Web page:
Publish What You Fund Lists Worst-performing Donors in Aid Transparency

Members of the U.S. Air Force help load a pallet of humanitarian supplies for earthquake victims in Indonesia on September 2009. The U.S. Department of Defense was named one of the aid donors lacking in transparency. Photo by: Michael Dillon / U.S. Department of Defense

Just a couple of weeks before the aid effectiveness meeting in Busan, South Korea, global aid transparency group Publish What You Fund has posted a list of aid donors lacking in the transparency department.

In the group’s pilot Aid Transparency Index, the World Bank, the Global Fund to Fight AIDS, Tuberculosis and Malaria, the African Development Bank, the Netherlands’ Ministry of Foreign Affairs and the U.K.’s Department for International Development ranked best in aid transparency.

Spain, Portugal, the U.S. Department of Defense, the U.K. Commonwealth Development Corporation, Latvia, the U.S. Treasury, Italy, Poland, Hungary, Bulgaria, Romania, China and Greece posted an average score of less than 19 percent. Cyprus and Malta took the worst spots with 0 percent.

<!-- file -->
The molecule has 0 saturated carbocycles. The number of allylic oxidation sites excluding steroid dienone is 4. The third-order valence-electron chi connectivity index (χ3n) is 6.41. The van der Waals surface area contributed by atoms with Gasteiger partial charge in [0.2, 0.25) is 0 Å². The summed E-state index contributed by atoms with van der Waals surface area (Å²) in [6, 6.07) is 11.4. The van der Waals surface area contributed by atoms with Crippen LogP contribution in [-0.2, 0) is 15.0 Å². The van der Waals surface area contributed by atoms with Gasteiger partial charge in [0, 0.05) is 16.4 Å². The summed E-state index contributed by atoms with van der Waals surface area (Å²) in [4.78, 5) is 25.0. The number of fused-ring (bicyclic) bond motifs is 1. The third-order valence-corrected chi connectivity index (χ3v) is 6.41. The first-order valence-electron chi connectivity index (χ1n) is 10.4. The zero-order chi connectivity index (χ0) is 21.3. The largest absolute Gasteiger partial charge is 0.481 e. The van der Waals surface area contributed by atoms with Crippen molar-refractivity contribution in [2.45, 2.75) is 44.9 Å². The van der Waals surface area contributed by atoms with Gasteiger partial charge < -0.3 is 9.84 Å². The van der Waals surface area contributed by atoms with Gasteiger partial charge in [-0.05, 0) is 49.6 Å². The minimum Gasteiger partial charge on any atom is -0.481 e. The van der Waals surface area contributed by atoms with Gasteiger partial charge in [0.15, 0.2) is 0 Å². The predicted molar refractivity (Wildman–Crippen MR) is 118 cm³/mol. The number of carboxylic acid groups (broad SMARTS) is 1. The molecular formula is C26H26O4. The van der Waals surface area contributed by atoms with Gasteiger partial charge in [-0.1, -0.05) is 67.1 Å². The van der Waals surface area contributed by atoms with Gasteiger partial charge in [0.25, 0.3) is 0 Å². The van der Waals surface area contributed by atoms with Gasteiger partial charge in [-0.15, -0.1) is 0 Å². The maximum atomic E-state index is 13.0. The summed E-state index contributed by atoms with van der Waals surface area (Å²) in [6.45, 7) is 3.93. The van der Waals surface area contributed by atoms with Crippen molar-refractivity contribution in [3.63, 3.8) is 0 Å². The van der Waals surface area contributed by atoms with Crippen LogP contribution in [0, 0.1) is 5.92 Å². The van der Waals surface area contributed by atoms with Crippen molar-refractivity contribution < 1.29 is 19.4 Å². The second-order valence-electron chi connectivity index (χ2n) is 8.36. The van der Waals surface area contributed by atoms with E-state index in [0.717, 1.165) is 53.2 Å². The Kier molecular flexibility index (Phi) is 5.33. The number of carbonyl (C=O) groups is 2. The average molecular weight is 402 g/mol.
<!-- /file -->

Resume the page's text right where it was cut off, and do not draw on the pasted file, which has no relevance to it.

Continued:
“These results are very disappointing. Most donors are simply not providing enough good information about their aid. This lack of transparency leads to waste, overlap and inefficiency,” Publish What You Fund Managing Director Karin Christiansen said.

Some examples of aid reports the group has discovered that fall under “poor reporting” include France’s 20-year chimpanzee research project in Cote d’Ivoire, Greece’s “implemented project” in Serbia where only half-built blocks of flats are seen in pictures, and Austrian Development Agency’s records placing Austria as its fourth-biggest recipient.

Christiansen said that such lack of transparency undermines the effectiveness of aid.

“It impedes efforts to improve governance and reduce corruption and makes it hard to measure results. At a time when overseas aid budgets are under pressure, transparency and accountability matter more than ever,” she said.

Despite these findings, the group is hoping for a successful meeting in Busan. It is expecting donors to live up to their pledges six years ago to improve aid effectiveness and relive their commitment to the International Aid Transparency Initiative.

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About the author

  • Ravelo jennylei

    Jenny Lei Ravelo

    Jenny Lei Ravelo is a Devex Senior Reporter based in Manila. She covers global health, with a particular focus on the World Health Organization, and other development and humanitarian aid trends in Asia Pacific. Prior to Devex, she wrote for ABS-CBN, one of the largest broadcasting networks in the Philippines, and was a copy editor for various international scientific journals. She received her journalism degree from the University of Santo Tomas.